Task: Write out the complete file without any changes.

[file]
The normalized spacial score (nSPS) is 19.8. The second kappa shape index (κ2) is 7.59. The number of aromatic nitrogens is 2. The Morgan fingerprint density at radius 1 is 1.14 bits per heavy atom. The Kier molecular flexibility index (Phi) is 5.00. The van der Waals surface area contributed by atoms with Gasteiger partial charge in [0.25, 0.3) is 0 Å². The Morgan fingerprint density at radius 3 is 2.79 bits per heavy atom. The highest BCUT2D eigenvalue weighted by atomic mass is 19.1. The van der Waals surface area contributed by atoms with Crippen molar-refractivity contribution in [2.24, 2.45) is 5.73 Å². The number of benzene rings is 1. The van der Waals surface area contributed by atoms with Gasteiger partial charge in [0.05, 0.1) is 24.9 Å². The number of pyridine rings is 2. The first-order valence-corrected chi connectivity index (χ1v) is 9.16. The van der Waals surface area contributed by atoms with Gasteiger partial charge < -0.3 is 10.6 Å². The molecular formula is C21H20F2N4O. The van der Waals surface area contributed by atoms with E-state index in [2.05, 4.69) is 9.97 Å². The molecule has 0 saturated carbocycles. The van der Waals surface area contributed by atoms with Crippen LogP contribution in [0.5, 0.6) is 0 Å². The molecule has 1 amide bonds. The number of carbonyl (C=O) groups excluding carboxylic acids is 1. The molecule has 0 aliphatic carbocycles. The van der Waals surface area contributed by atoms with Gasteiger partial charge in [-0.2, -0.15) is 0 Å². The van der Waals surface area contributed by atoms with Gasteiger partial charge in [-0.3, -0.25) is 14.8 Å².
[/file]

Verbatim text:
The normalized spacial score (nSPS) is 19.8. The second kappa shape index (κ2) is 7.59. The number of aromatic nitrogens is 2. The Morgan fingerprint density at radius 1 is 1.14 bits per heavy atom. The Kier molecular flexibility index (Phi) is 5.00. The van der Waals surface area contributed by atoms with Gasteiger partial charge in [0.25, 0.3) is 0 Å². The Morgan fingerprint density at radius 3 is 2.79 bits per heavy atom. The highest BCUT2D eigenvalue weighted by atomic mass is 19.1. The van der Waals surface area contributed by atoms with Crippen molar-refractivity contribution in [2.24, 2.45) is 5.73 Å². The number of benzene rings is 1. The van der Waals surface area contributed by atoms with Gasteiger partial charge in [0.05, 0.1) is 24.9 Å². The number of pyridine rings is 2. The first-order valence-corrected chi connectivity index (χ1v) is 9.16. The van der Waals surface area contributed by atoms with Gasteiger partial charge < -0.3 is 10.6 Å². The molecular formula is C21H20F2N4O. The van der Waals surface area contributed by atoms with E-state index in [2.05, 4.69) is 9.97 Å². The molecule has 0 saturated carbocycles. The van der Waals surface area contributed by atoms with Crippen LogP contribution in [0.5, 0.6) is 0 Å². The molecule has 1 amide bonds. The number of carbonyl (C=O) groups excluding carboxylic acids is 1. The molecule has 0 aliphatic carbocycles. The van der Waals surface area contributed by atoms with Gasteiger partial charge in [-0.2, -0.15) is 0 Å². The van der Waals surface area contributed by atoms with Gasteiger partial charge in [-0.3, -0.25) is 14.8 Å².